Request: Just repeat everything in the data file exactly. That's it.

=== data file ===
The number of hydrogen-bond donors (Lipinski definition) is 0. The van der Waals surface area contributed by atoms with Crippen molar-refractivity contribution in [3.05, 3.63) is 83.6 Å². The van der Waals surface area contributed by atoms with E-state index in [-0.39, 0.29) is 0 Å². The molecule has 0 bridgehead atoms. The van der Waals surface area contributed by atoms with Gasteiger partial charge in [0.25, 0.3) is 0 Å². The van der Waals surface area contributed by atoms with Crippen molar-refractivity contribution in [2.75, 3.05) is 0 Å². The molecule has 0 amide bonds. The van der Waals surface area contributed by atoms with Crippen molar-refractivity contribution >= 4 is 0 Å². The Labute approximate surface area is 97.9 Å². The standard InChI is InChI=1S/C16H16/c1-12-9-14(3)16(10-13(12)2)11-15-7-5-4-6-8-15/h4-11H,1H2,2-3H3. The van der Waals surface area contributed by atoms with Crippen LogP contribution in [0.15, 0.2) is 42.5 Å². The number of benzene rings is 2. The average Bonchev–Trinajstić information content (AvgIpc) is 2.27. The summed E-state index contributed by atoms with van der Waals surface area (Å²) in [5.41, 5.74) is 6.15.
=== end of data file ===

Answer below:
The number of hydrogen-bond donors (Lipinski definition) is 0. The van der Waals surface area contributed by atoms with Crippen molar-refractivity contribution in [3.05, 3.63) is 83.6 Å². The van der Waals surface area contributed by atoms with E-state index in [-0.39, 0.29) is 0 Å². The molecule has 0 bridgehead atoms. The van der Waals surface area contributed by atoms with Gasteiger partial charge in [0.25, 0.3) is 0 Å². The van der Waals surface area contributed by atoms with Crippen molar-refractivity contribution in [2.75, 3.05) is 0 Å². The molecule has 0 amide bonds. The van der Waals surface area contributed by atoms with Crippen molar-refractivity contribution >= 4 is 0 Å². The Labute approximate surface area is 97.9 Å². The standard InChI is InChI=1S/C16H16/c1-12-9-14(3)16(10-13(12)2)11-15-7-5-4-6-8-15/h4-11H,1H2,2-3H3. The van der Waals surface area contributed by atoms with Crippen LogP contribution in [0.15, 0.2) is 42.5 Å². The number of benzene rings is 2. The average Bonchev–Trinajstić information content (AvgIpc) is 2.27. The summed E-state index contributed by atoms with van der Waals surface area (Å²) in [5.41, 5.74) is 6.15.